5 Ways for Christians to Move Past Divisiveness

woman and man sitting on brown wooden bench

I’d just returned home from a meeting at church where the tension was high, tempers were hot, and the conversation was heated. On the ride home, I’d convinced myself that the only solution was to separate the team, proceed with opposing plans, and hope for the best. 

As I shared my thoughts with my husband, he proposed that perhaps this was not the only way. Maybe we could continue to work out our differences? And how dare he even suggest, compromise, or even worse, concede, our personal preference on the matter?

After talking with my husband, I saw that I used Scripture to justify my actions. We should be cautious of slinging verses to validate us instead of asking the Holy Spirit to illuminate the text. There are lessons from Paul and Barnabas’ disagreement and more examples in Scripture. Let’s look at five ways Christians can move past divisiveness.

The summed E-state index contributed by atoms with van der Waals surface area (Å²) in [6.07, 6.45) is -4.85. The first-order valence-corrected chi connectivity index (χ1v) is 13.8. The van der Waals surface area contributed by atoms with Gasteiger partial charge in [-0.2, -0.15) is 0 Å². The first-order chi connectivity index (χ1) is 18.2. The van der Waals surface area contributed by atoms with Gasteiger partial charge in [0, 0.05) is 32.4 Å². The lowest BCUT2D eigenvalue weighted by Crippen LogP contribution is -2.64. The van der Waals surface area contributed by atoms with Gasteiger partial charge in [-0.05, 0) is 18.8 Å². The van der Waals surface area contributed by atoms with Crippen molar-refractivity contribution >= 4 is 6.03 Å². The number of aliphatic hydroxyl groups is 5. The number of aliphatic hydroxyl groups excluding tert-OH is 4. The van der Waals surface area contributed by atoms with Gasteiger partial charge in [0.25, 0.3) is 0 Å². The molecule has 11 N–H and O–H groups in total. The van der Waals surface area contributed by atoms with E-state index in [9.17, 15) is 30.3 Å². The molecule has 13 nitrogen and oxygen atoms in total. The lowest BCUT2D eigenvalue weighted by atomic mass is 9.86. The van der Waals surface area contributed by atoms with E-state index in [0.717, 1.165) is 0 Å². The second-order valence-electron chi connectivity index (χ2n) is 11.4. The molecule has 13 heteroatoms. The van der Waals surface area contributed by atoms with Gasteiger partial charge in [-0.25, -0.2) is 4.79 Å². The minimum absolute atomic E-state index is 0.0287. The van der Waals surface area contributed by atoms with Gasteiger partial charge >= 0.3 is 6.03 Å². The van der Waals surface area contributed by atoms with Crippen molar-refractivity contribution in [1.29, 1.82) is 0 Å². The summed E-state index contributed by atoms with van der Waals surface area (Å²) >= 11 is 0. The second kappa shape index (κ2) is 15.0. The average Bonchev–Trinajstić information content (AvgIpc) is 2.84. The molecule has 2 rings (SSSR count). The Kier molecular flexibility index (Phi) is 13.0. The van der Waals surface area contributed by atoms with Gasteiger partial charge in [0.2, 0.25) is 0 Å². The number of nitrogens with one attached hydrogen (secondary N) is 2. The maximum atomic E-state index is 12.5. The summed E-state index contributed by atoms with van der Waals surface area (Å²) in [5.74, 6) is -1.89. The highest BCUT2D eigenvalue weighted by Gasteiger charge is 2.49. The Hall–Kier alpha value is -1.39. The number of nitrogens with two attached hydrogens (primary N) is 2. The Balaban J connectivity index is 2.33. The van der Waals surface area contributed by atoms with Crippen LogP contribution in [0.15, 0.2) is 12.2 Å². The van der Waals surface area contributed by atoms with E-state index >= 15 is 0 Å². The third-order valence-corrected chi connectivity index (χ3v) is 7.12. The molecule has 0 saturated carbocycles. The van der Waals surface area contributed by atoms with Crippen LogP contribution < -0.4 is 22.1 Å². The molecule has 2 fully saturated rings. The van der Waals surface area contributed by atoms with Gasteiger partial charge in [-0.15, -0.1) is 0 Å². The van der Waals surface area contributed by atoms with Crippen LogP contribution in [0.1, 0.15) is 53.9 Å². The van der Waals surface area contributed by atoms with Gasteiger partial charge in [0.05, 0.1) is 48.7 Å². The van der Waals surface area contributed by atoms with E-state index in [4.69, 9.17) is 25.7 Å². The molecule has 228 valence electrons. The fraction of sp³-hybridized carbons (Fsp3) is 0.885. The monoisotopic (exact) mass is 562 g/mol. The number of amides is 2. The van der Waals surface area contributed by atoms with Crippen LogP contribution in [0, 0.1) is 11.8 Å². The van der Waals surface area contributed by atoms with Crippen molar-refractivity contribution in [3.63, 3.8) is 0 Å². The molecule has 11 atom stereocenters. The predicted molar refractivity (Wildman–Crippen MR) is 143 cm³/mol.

1. We Can Disagree without Being Divisive 

We must understand the difference between disagreement and division. A disagreement is defined as a lack of consensus or approval. Divisiveness happens when a disagreement ends with hostility between the parties involved. However, every disagreement doesn’t have to finish in division. Even though disagreements are unavoidable in life, and some may end with division, we can do so in a Christ-honoring way. 

Looking at the interaction with Paul and Barnabas, Scripture doesn’t tell us precisely the words spoken, but we do know there was “a sharp disagreement” ( Acts 15:39). Here were two godly men doing ministry for the glory of God, yet they were still human and prone to disagree. It was merely a result of two fallen men working together. While their approach differed, they were united in the truth of the Gospel. The men ultimately decided to go separate ways, but we see that their separation strengthened the churches, and Christianity grew as a result ( Acts 15:41). We, too, will have interpersonal quarrels, and there might be times we need to separate, but we can do that in a Christ-honoring, God-glorifying, peaceful way

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